Interdependent Web: The future of the earth is in our hands

Interdependent Web: The future of the earth is in our hands

A weekly roundup of blogs and other user-generated web content about Unitarian Universalism.


The future of the earth is in our hands

The Rev. Myke Johnson and her partner have started toward a new adventure in greener living.

[My] fantasy is to live in a zero-carbon home, a home that is so energy efficient that it doesn’t put carbon into the atmosphere through burning fossil fuels, or use energy that is based on fossil fuels. There is more to it than that, but ultimately, I am hoping for a way to live more in harmony with the whole of the living earth, to live as if our human future holds life-sustaining possibilities. (Finding Our Way, August 1)

Inspired by a recent Greenpeace action in Portland, the Rev. Dr. Marilyn Sewell challenges people of faith to be involved in the climate change activism.

I see again those young people suspended from slender ropes high above the river in the searing heat, see again the huge ship Fennica bearing down on the paddlers in their tiny kayaks. These activists are the David to the Goliath of the fossil fuel industry. They are spiritual warriors of the highest degree, showing us the meaning of sacrificial love, the love that Jesus himself embodied.

It's time to rattle some cages. It's time for all people—including and most particularly people of faith—to come forward and be counted. The future of the earth is in our hands. (HuffPost Religion, August 5)

UU identity

Thomas Earthman shares a list of ways to explain what Unitarian Universalism is—including the basic assertion that UUism is a religion.

While some people make a spiritual practice out of one or more forms of activism and charity, and this is something we encourage, that activism is a personal expression. We are not a political action group, a charity organization, a sexual education resource, or a social club, though we gladly inspire our members to be those things for one another. Unitarian Universalism is a religion. Our relevance and power come from being a community that seeks the truth of religious questions and supports one another as a religious community. (I Am UU, August 5)

The Rev. Sharon Wylie preaches about a frequent conundrum for UUs: “Do we tolerate intolerance?”

As Unitarian Universalists, we believe there is no ‘one right way’ for everyone. We also believe that everyone should believe there is no ‘one right way’ for everyone. This is the great paradox of Unitarian Universalism. (Ministry in Steel-Toe Shoes, August 4)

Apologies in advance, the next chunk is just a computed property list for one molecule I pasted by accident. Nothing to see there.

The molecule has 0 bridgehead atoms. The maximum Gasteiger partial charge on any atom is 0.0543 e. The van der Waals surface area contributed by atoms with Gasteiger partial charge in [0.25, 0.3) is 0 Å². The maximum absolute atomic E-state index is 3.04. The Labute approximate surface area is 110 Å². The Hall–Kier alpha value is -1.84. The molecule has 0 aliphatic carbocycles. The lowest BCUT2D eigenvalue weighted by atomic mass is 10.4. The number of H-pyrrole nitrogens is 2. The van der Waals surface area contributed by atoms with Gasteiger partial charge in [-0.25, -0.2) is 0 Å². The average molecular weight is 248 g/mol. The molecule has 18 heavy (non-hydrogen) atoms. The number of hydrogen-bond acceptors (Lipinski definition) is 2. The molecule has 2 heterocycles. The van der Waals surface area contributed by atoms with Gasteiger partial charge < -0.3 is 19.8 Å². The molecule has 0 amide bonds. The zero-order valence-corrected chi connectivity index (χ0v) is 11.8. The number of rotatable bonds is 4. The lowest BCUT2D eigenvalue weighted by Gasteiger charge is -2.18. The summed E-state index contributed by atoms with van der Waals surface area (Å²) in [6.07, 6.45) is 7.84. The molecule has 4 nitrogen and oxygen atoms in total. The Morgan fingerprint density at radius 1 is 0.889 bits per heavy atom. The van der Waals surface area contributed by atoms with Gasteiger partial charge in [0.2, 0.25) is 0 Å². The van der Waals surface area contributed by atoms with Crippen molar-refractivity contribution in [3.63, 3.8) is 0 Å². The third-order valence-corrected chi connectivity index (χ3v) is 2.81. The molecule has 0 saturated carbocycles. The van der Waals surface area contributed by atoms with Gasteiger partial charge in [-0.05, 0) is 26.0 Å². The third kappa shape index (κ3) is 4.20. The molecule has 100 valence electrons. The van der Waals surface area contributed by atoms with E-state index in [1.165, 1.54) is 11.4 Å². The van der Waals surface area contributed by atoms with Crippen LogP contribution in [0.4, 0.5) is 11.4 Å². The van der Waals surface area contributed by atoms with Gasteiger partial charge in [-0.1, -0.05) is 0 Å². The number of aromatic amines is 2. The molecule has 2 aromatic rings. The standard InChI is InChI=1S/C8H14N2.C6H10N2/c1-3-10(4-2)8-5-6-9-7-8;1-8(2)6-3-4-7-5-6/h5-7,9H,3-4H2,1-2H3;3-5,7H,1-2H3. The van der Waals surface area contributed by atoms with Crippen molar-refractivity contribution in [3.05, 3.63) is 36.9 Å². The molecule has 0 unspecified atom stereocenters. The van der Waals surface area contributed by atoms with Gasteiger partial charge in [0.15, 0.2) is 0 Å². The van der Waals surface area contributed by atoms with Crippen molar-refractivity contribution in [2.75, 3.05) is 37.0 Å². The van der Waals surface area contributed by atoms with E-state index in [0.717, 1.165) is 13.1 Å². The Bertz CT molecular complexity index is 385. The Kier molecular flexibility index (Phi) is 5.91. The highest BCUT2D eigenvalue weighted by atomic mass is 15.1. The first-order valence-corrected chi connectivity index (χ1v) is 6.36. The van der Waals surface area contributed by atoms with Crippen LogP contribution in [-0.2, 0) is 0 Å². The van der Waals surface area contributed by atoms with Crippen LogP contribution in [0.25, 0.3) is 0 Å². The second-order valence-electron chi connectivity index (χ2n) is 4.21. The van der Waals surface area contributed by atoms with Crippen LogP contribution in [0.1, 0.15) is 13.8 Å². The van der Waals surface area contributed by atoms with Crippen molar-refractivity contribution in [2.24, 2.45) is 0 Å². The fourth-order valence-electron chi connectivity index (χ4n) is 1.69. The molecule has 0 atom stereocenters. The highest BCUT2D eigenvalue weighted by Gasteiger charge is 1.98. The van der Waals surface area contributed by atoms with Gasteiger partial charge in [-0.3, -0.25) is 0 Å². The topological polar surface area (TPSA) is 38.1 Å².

Liz Fisher writes about why she is a long-time UU Pagan.

In my spiritual practice, I am drawn to creative expression that utilizes drama, psychology, symbols, art, music and philosophy. Identifying as a Unitarian Universalist Pagan involves me in a community with others who appreciate eclectic, passionate approaches to spiritual inquiry and practice. Here I can shape my spiritual orientation without being bound by required practices or dictated beliefs. The Unitarian Universalist Principles summarize my beliefs accurately without limiting my spiritual journey. This is why I am still a UU Pagan. (Nature’s Path, August 3)

John Beckett, a UU Druid, attended and presented at the first “Many Gods West” conference—a chance to deepen his connection to the polytheist aspect of his faith.

I spoke on Preparing the Way of the Gods. Many of us want temples, groves of oaks, paid clergy, and other things we see in the “big religions.” On the other hand, some of us want nothing to do with anything that even resembles mainstream religion. We know polytheism needs institutions, but how do we make sure what we build serves our needs and the needs of those who come after us? How do we prepare the Way of the Gods? . . . [The] bottom line is that we do it by keeping our focus on practice, on serving the Gods and our communities, and on the missions of our institutions, not on the institutions themselves. (Under the Ancient Oaks, August 3)

Inner explorations

Justin Almeida copes with passing storm of grumpiness.

Looking into the future, I want to be healthy Justin, which means doing the hard work. So here I am, letting myself feel grumpy and NOT giving in to anesthetization. Naming the grump; giving myself permission to just be this way for right now. But also checking in with it; walking with it through the day, hoping it’ll tell me its story when it’s ready. Until then, I have work to do and people to love. (What’s My Age Again?, August 4)

The Rev. Dr. Carl Gregg explores vocation—and the questions, “Are you living the life you chose? Are you living the life that chose you?”

I invite you to reflect on the paths your life has taken: have they been direct or circuitous? At various turning points, how have you discerned which path to take? And how might your the results (both positive and negative) from past decisions inform your discernment of where your call might lead in the future? (Pluralism, Pragmatism, Progressivism, August 6)

Alison Leigh Lilly shares Pagan lessons from Pixar’s Inside Out.

Inside Out is a modern-day story of the shamanic journey into the Otherworld, a journey of both self-recovery and self-discovery.

In this Other-/inner world, we encounter guides and companions that help us along the way and provide us with magical gifts, as well as monsters lurking in the dark… and even mischievous sprites who delight in niggling us with annoying TV ad jingles. (Nature’s Path, August 6)

The Rev. Chip Roush and his congregation recently enjoyed a service celebrating the Grateful Dead, a service specifically for those who are “spiritual but not religious.” (So May We Be, August 3)